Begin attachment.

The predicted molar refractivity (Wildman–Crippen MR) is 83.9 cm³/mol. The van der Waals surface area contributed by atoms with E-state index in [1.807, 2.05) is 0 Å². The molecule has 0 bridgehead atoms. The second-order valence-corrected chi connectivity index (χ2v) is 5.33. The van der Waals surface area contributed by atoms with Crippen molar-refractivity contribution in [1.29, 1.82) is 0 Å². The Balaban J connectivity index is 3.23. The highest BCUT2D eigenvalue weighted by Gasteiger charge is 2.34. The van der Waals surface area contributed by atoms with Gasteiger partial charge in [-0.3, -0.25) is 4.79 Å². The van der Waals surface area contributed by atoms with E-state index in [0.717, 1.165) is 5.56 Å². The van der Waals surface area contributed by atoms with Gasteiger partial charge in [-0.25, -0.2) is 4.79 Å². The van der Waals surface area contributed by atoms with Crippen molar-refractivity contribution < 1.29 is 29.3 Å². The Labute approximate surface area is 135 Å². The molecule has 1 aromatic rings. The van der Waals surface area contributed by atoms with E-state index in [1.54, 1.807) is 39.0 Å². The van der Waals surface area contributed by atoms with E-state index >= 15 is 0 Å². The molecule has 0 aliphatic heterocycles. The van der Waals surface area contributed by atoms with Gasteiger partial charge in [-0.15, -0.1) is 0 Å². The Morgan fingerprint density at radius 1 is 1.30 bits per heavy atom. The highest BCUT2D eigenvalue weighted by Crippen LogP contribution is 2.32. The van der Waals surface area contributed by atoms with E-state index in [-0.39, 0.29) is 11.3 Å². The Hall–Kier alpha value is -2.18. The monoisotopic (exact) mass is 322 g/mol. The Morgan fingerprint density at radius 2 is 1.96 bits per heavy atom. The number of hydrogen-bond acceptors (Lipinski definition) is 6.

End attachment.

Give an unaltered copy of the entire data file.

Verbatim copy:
The predicted molar refractivity (Wildman–Crippen MR) is 83.9 cm³/mol. The van der Waals surface area contributed by atoms with E-state index in [1.807, 2.05) is 0 Å². The molecule has 0 bridgehead atoms. The second-order valence-corrected chi connectivity index (χ2v) is 5.33. The van der Waals surface area contributed by atoms with Crippen molar-refractivity contribution in [1.29, 1.82) is 0 Å². The Balaban J connectivity index is 3.23. The highest BCUT2D eigenvalue weighted by Gasteiger charge is 2.34. The van der Waals surface area contributed by atoms with Gasteiger partial charge in [-0.3, -0.25) is 4.79 Å². The van der Waals surface area contributed by atoms with E-state index in [0.717, 1.165) is 5.56 Å². The van der Waals surface area contributed by atoms with Gasteiger partial charge in [-0.25, -0.2) is 4.79 Å². The van der Waals surface area contributed by atoms with Crippen molar-refractivity contribution < 1.29 is 29.3 Å². The Labute approximate surface area is 135 Å². The molecule has 1 aromatic rings. The van der Waals surface area contributed by atoms with E-state index in [1.54, 1.807) is 39.0 Å². The van der Waals surface area contributed by atoms with E-state index >= 15 is 0 Å². The molecule has 0 aliphatic heterocycles. The van der Waals surface area contributed by atoms with Gasteiger partial charge in [-0.15, -0.1) is 0 Å². The Morgan fingerprint density at radius 1 is 1.30 bits per heavy atom. The highest BCUT2D eigenvalue weighted by Crippen LogP contribution is 2.32. The van der Waals surface area contributed by atoms with E-state index in [-0.39, 0.29) is 11.3 Å². The Hall–Kier alpha value is -2.18. The monoisotopic (exact) mass is 322 g/mol. The Morgan fingerprint density at radius 2 is 1.96 bits per heavy atom. The number of hydrogen-bond acceptors (Lipinski definition) is 6.